Liza Lou

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Liza Lou
New York City, New York, U.S.
EducationSan Francisco Art Institute
Notable workKitchen; Backyard; Continuous Mile; The Clouds
Movementsculpture, feminist art
AwardsMacArthur Fellows Program
Anonymous Was A Woman Award

Liza Lou (born 1969) is an American visual artist. She is best known for producing large scale sculpture using glass beads. Lou ran a studio in Durban, South Africa from 2005 to 2014.[1] She currently has a nomadic practice, working mostly outdoors in the Mojave Desert in southern California.[2] Lou's work is grounded in domestic craft and intersects with the larger social economy.[3]

Early life and education[edit]

Liza Lou was born in New York City, and raised in Los Angeles.[1] Lou attended the San Francisco Art Institute in San Francisco, California, but dropped out in 1989 when it became evident her professors did not take her work with beads seriously.[4][5]


Early career (1989-1996)[edit]

Lou came to prominence with the 168-square-foot (15.6 m2) work Kitchen (1991-1996), a to-scale and fully equipped replica of a kitchen covered in beads.[6] The work took five years to complete[7] and was followed with Back Yard (1996-1999), for which Lou enlisted the help of volunteers to recreate grass in a 525-square-foot (48.8 m2) model of a backyard.[8]

Lou's career has subversively pushed the glass bead as a medium in art making from early representational works to more abstract works which evolved out of her time collaborating with skilled bead artisians in South Africa.[9]

Durban, South Africa (2005–2014)[edit]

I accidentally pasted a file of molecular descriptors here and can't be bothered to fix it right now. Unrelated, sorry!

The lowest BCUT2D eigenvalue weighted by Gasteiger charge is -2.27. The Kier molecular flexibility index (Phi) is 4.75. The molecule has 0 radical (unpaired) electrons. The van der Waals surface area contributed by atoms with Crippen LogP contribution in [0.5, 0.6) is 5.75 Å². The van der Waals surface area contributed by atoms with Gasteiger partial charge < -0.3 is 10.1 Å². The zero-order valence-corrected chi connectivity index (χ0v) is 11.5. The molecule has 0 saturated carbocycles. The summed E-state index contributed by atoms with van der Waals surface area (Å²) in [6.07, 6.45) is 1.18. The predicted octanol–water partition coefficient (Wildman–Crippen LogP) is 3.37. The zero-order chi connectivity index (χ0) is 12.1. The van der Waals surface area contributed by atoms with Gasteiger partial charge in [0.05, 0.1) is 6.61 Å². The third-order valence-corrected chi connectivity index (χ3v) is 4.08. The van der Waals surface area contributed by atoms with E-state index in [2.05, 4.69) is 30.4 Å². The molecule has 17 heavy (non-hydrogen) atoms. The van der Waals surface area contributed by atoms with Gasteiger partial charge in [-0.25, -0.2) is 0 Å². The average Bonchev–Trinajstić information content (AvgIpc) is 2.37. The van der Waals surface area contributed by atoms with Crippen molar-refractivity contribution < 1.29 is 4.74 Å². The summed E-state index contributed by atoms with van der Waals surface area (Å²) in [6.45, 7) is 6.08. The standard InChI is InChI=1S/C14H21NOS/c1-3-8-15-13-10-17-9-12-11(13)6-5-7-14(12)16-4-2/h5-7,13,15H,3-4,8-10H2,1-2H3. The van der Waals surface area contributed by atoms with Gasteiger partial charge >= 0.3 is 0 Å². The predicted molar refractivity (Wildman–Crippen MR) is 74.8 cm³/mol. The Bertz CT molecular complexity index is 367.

Lou's practice evolved from themes of labor and craft to include community. Her expansive practice formed out of necessity as many hands were needed to continue to weave and sew large scale beaded sculptures and installations.[10][7] In 2005, Lou established a studio in Durban, South Africa, a complement to her studio in Los Angeles.[11] Lou reached out to an organization called Aid to Artisans with an idea that her bead practice could provide income in high crises communities.[12] Their dialog resulted in Lou's moving to Durban to work with a collective of Zulu women. At the time, Durban was the epicenter of the HIV epidemic and unemployment was as high as 70% in the townships.[1] In Durban, Lou created many sculptures and paintings working "elbow-to-elbow" with 50 highly skilled South African Zulu beadworkers.[13] Lou has said that working in Africa imparted to her the importance of how an artwork is made, in that the making cannot be separated from the meaning of the work.[14][15]

Lou's work came to embrace process over concept as evidenced by her 2016 installation, The Waves. This work showcased a thousand white beaded dishcloth sized squares revealing marks from the hands that made them, as well as woven beads that are cracked, streaked, and stained.[9] Lou credits the women from her Durban studio with expanding her sense of beauty. "I am touched by the beauty and grace of the women I have been privileged to work with, and by their joy and laughter."[16]